Feeds

Feds nab granny in moon rock sting

74-year-old who tried to sell husband's pressie arrested

SANS - Survey on application security programs

A Californian grandmother was taken down in a sting operation by government agents when she tried to sell a tiny piece of moon rock dust she claims to have owned for nearly four decades.

Moon rocks tend to be worth quite a lot, due to their scarcity and the difficulty in getting more of them, and estimates suggest this dust could be worth more than $1m.

Joann Davis, who is 74 years old, hoped to sell the tiny speck of moon rock encased in a paperweight that she said her space engineer husband gave to her, according to a CBS News report.

She contacted NASA to help her to find a buyer, but the agency suspected her of dealing in stolen government property. When she went to her local Denny's in May to seal the deal, federal agents were waiting.

Davis insists that the moon debris is not stolen.

"I know it and they know it too," she said. "But how else are they going to credit themselves with how they took it? How do they justify it?"

She was detained and questioned for two hours, but has yet to be charged with anything.

Her attorney Peter Schlueter said there was "no such law that moon rocks belong to the federal government" and the feds hadn't shown that Davis' dust was stolen.

Davis said she now just wants NASA to return the moon rock to her and that she and Schlueter were considering legal action to try to get it back. ®

High performance access to file storage

More from The Register

next story
Android engineer: We DIDN'T copy Apple OR follow Samsung's orders
Veep testifies for Samsung during Apple patent trial
MtGox chief Karpelès refuses to come to US for g-men's grilling
Bitcoin baron says he needs another lawyer for FinCEN chat
Did a date calculation bug just cost hard-up Co-op Bank £110m?
And just when Brit banking org needs £400m to stay afloat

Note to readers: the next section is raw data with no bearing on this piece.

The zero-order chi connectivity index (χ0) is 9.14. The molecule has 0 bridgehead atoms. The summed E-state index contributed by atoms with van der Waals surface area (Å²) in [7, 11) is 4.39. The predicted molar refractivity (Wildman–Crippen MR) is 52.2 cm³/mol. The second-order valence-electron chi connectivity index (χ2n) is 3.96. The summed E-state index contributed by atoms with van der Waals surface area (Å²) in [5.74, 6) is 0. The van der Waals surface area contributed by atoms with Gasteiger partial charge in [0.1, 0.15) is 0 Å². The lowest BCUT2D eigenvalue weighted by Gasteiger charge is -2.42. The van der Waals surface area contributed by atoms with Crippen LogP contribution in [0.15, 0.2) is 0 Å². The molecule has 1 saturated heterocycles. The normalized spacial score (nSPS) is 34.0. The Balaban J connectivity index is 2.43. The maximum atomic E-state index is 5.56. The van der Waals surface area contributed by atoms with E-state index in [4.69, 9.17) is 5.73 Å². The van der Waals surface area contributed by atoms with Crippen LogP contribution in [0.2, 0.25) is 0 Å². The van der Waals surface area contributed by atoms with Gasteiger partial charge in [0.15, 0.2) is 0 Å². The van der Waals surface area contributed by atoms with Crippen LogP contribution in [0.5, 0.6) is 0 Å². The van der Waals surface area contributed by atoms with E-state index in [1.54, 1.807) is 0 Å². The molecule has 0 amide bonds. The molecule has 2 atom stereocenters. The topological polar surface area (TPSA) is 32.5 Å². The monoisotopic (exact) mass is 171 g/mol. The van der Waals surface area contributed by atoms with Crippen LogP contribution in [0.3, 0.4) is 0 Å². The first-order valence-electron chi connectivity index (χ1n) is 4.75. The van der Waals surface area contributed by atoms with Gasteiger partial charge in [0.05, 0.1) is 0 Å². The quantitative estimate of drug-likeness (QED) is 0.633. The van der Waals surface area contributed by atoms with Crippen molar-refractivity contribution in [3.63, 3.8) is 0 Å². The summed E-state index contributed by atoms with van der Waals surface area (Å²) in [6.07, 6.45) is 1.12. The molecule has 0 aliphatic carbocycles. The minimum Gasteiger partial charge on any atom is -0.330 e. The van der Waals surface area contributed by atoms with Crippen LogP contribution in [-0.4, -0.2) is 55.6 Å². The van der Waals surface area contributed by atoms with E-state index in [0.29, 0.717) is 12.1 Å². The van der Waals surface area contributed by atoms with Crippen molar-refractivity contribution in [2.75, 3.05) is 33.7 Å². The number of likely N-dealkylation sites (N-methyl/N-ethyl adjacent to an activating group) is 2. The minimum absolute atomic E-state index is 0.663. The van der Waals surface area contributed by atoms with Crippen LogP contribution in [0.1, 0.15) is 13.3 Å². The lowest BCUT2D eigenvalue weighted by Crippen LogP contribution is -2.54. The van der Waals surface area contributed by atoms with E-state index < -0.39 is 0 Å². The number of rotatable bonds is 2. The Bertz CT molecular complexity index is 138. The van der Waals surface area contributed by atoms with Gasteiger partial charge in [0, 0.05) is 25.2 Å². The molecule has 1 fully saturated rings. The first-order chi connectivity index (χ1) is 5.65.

One year on: diplomatic fail as Chinese APT gangs get back to work
Mandiant says past 12 months shows Beijing won't call off its hackers
Don't let no-hire pact suit witnesses call Steve Jobs a bullyboy, plead Apple and Google
'Irrelevant' character evidence should be excluded – lawyers
EFF: Feds plan to put 52 MILLION FACES into recognition database
System would identify faces as part of biometrics collection
Ex-Tony Blair adviser is new top boss at UK spy-hive GCHQ
Robert Hannigan to replace Sir Iain Lobban in the autumn
Alphadex fires back at British Gas with overcharging allegation
Brit colo outfit says it paid for 347KVA, has been charged for 1940KVA
Jack the RIPA: Blighty cops ignore law, retain innocents' comms data
Prime minister: Nothing to see here, go about your business
Banks slap Olympus with £160 MEEELLION lawsuit
Scandal hit camera maker just can't shake off its past
prev story

Whitepapers

Designing a defence for mobile apps
In this whitepaper learn the various considerations for defending mobile applications; from the mobile application architecture itself to the myriad testing technologies needed to properly assess mobile applications risk.
3 Big data security analytics techniques
Applying these Big Data security analytics techniques can help you make your business safer by detecting attacks early, before significant damage is done.
Five 3D headsets to be won!
We were so impressed by the Durovis Dive headset we’ve asked the company to give some away to Reg readers.
The benefits of software based PBX
Why you should break free from your proprietary PBX and how to leverage your existing server hardware.
Securing web applications made simple and scalable
In this whitepaper learn how automated security testing can provide a simple and scalable way to protect your web applications.